Blueprint Nebraska tax plan likely won’t be debated this year

Linehan says McDonnell’s proposal needs work

By: - February 23, 2022 5:56 pm

State Sen. Mike McDonnell of Omaha (Courtesy of the Unicameral Information Office)

LINCOLN — A comprehensive reworking of state taxes, proposed by a coalition of business groups called Blueprint Nebraska, will probably have to wait another year to get off the ground.

After a public hearing featuring the CEO of Union Pacific Railroad and representatives of the Nebraska and Omaha chambers of commerce, the State Legislature’s top tax senator described the Blueprint proposal as needing more work.

State Sen. Lou Ann Linehan of Elkhorn, who chairs the legislative committee that handles tax issues, said that “pieces” of the Blueprint plan fit within current priorities, including reducing the top state income tax rate, but that the expansive proposal could use more study.

Tax modernization

Even former Sen. Jim Smith, who helped lead development of the Blueprint Nebraska tax plan, acknowledged it is probably too late, with half of the 60-day legislative session already over, to get such a comprehensive proposal prioritized, debated and passed.

“Whether it’s this year or ’23, we think that this approach is what’s needed if we want to compete,” Smith said. “This bill is what tax modernization looks like.”

Legislative Bill 1264, introduced by Omaha Sen. Mike McDonnell, has been in development since 2018. Supporters bill it as essential if Nebraska is going to become more competitive tax-wise, attract more workers, and increase its population.

Highly skilled workers

The bill combines state income tax cuts with a broadening of the sales tax base to include more services not currently taxed. It contains student loan forgiveness programs to attract highly skilled workers and would phase out business incentive programs.

Under the plan, sales tax collections would rise by $2 billion over 10 years, which would allow — but not mandate, a critic said — cuts in property taxes.

The bill proposes eliminating state income taxes for those who earn less than $50,000, which would help lure more workers to Nebraska, said advocates, which included the Omaha-based Platte Institute.

“There are 51,000 job openings on the (state jobs) website right now. Our current workforce can’t fill even half of them,” McDonnell said. “We need to retain and attract more people to Nebraska.”

The bill would lower the state’s top income tax rate from 6.84% to 4.99% by 2028. A bill introduced by Linehan would reduce the top rate to 5.58% over several years, but it is facing opposition this week on the floor of the Legislature.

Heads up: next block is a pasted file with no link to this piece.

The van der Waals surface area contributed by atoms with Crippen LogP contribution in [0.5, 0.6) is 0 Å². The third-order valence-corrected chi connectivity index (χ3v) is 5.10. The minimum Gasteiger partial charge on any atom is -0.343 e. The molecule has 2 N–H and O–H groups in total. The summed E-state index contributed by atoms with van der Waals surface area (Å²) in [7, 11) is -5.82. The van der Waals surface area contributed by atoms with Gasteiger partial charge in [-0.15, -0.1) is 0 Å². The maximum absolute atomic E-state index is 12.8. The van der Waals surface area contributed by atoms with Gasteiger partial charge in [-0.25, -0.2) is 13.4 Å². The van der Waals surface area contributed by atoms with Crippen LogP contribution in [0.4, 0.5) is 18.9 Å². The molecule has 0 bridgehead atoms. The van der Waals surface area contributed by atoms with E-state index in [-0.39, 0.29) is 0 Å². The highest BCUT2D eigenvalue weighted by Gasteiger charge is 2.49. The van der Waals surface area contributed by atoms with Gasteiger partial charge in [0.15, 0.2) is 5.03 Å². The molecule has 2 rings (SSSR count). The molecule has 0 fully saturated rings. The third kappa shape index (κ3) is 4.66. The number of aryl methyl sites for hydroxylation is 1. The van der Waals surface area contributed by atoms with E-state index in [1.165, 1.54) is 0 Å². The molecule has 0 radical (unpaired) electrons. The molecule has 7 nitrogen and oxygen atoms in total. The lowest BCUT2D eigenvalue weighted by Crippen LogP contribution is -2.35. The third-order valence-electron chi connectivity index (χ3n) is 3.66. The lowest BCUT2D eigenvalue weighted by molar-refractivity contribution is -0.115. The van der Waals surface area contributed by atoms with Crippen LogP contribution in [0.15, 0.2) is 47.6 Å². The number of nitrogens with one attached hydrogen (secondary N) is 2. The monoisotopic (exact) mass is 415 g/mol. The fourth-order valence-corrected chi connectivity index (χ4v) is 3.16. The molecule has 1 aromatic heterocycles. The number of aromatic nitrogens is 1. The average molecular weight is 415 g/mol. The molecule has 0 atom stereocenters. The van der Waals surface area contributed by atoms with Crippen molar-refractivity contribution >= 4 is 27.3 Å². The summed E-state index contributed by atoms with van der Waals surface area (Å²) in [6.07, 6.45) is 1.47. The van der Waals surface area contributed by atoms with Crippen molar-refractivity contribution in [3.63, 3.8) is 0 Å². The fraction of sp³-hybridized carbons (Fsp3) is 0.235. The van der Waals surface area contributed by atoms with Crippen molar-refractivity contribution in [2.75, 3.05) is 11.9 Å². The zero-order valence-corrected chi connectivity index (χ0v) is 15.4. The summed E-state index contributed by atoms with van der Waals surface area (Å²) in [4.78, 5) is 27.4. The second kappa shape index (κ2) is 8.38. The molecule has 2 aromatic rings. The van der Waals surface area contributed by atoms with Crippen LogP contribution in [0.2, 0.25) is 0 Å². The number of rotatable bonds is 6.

Economic modeling done on behalf of Blueprint Nebraska projects that LB 1264 would create 65,000 new jobs and add or retain 70,000 residents by 2031. Nebraska added 135,163 new residents between 2010 and 2020.

Iowa proposing tax reduction

Bryan Slone, president of the Nebraska Chamber of Commerce, said 20 other states, including Iowa, are adopting similar plans to “broaden” the tax base and lower overall rates. He said a 4% state income tax would soon be the norm nationally.

The Blueprint plan “asks for bigger things and bolder action” than previous plans to revamp the state’s tax system, he said.

But critics of LB 1264 questioned the growth projections. And a representative of the Nebraska Medical Association testified that only one other state now taxes doctor’s office visits and medical equipment and said doing so would increase health care costs.

Politically, the proposal faces a likely hurdle in Gov. Pete Ricketts, who opposes shifts in taxes, which the bill would do by eliminating sales tax exemptions.

Tiffany Friesen Milone of the Lincoln-based think tank OpenSky Policy Institute, told members of the Legislature’s Revenue Committee that the fiscal note on LB 1264 projects a $1.3 billion decrease in state revenue, which would stifle investments in education and roads, things she said stimulate growth.

Hike investments

She said that two comparable states, Minnesota and Wisconsin, took different paths recently in seeking growth. By “almost any metric,”  Minnesota achieved more economic activity by hiking investments in education and social services and not slashing taxes as Wisconsin did, she said.

Lobbyist Korby Gilbertson, who represented 19 groups, from state lawyers and accountants to builders and contractors, said that imposing sales taxes on such services would have a negative impact on consumers and businesses. 

In closing the hearing, McDonnell said he was willing to work with the Revenue Committee on an interim hearing this summer and fall if that’s what it takes to get the Blueprint Nebraska plan in shape.

Our stories may be republished online or in print under Creative Commons license CC BY-NC-ND 4.0. We ask that you edit only for style or to shorten, provide proper attribution and link to our web site.

Paul Hammel
Paul Hammel

Senior Reporter Paul Hammel has covered the Nebraska Legislature and Nebraska state government for decades. He started his career reporting for the Omaha Sun and later, editing the Papillion Times group in suburban Omaha. He joined the Lincoln Journal-Star as a sports enterprise reporter, and then a roving reporter covering southeast Nebraska. In 1990, he was hired by the Omaha World-Herald as a legislative reporter. Later, for 15 years, he roamed the state covering all kinds of news and feature stories. In the past decade, he served as chief of the Lincoln Bureau and enterprise reporter. Paul has won awards for reporting from Great Plains Journalism, the Associated Press, Nebraska Newspaper Association and Suburban Newspapers of America. A native of Ralston, Nebraska, he is vice president of the John G. Neihardt Foundation, a member of the Nebraska Hop Growers and a volunteer caretaker of Irvingdale Park in Lincoln.